Those shoes have a very strong stench. (Those represents something away from you)


Interrogative Pronouns: These pronouns are used when asking a question. These pronouns will indicate that they are interrogative because they are used in an interrogative way. There are five interrogative pronouns: who, whom, whose, what, and which.


Use what and which when asking about a person or thing.

What
is that noise?
Which shirt would you like to buy?

Use who and whom (which shows up very rarely) when asking about a person.

Who parked their car in front of my house?
To whom are you sending this letter to?

Use whose when asking about people or things, always related to possession.

Whose
dog is this?

Indefinite Pronouns: These pronouns do not refer to any person, amount, or thing in particular. There are many indefinite pronouns, including: any, anybody, anyone, either, neither, nobody, no, someone, some, every, all, both, each, any, some, several, enough, many, and much.
Note that indefinite pronouns will never be plural, therefore the verb or noun they refer to will also be singular.


Somebody
stole my lunch!
Does anyone know what's happening?
Someone broke the lamp.
Every duck flew away.

Possessive Pronouns: These nouns indicate ownership of something. Some possessive pronouns include: my, mine, our, ours, its, his, her, hers, their, theirs, your, and yours.


Your dog is very loud and obnoxious.
Their house is very old.
That pen is mine, not yours.
Our club is growing larger.

Reciprocal Nouns: These nouns indicate that two or more people have carried or are carrying out some action. They are used every time mutual actions occur simultaneously. Generally, the two reciprocal pronouns are each other and one another.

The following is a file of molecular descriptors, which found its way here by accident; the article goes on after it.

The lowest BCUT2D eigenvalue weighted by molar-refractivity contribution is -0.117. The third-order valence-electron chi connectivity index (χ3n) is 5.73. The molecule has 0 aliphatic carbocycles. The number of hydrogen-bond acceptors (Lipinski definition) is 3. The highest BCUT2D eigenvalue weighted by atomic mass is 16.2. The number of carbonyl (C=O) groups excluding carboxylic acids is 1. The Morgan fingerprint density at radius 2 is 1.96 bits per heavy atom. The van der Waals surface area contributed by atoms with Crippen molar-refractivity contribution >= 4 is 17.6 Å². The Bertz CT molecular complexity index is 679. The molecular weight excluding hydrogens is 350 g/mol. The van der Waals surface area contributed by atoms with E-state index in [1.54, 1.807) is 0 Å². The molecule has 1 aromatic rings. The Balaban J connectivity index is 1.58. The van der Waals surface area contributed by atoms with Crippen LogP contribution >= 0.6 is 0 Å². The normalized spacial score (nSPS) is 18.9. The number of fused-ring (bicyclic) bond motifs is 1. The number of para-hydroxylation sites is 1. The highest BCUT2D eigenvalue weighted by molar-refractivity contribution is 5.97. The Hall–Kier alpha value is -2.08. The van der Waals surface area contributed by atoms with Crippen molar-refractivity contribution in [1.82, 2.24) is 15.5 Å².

Use each other when referring to two people.
The friends gave each other high fives.

Use one another when referring to more than two people.
The students chatted with one another during passing period.

Relative Pronouns: These pronouns are used to refer to previously mentioned nouns, but can also be used to join two sentences. A few relative pronouns include: which, that, whose, whoever, whomever, who, whom, what, when, and where.

I already ruined the shirt that I bought yesterday.
The store down the street, where we used to buy most of our food, went out of business.
The party, which lasted for six hours, was a success.

Reflexive Pronouns: These nouns indicate that the person realizing the action of the verb is the recipient of the action. They are preceded by the adverb, adjective, pronoun, or noun that it refers to, as long as they are both located in the same clause. The reflexive pronouns are: myself, yourself, herself, himself, itself, yourselves, ourselves, and themselves.

Nobody wanted to take out the trash, so I did it myself.
She often looked at herself in the mirror for several minutes.
We decided to do the job ourselves.

Intensive Pronouns: These nouns are almost identical to reflexive pronouns. They are pronouns that end in self or selves and place emphasis on its antecedent, or the word preceding it, by referring to another noun or pronoun used earlier in the sentence. Because of this, they are often called emphatic pronouns. The intensive pronouns are: himself, herself, yourself, themselves, and ourselves.

You can tell if a word is an intensive pronouns by removing the word from the sentence. If the sentence still makes sense, the word is an intensive pronoun. This is because intensive pronouns aren't essential to the meaning of a sentence; it's purpose is to emphasis on a word.

Hannah made herself dinner.
Hannah made dinner.

He made that himself.
He made that.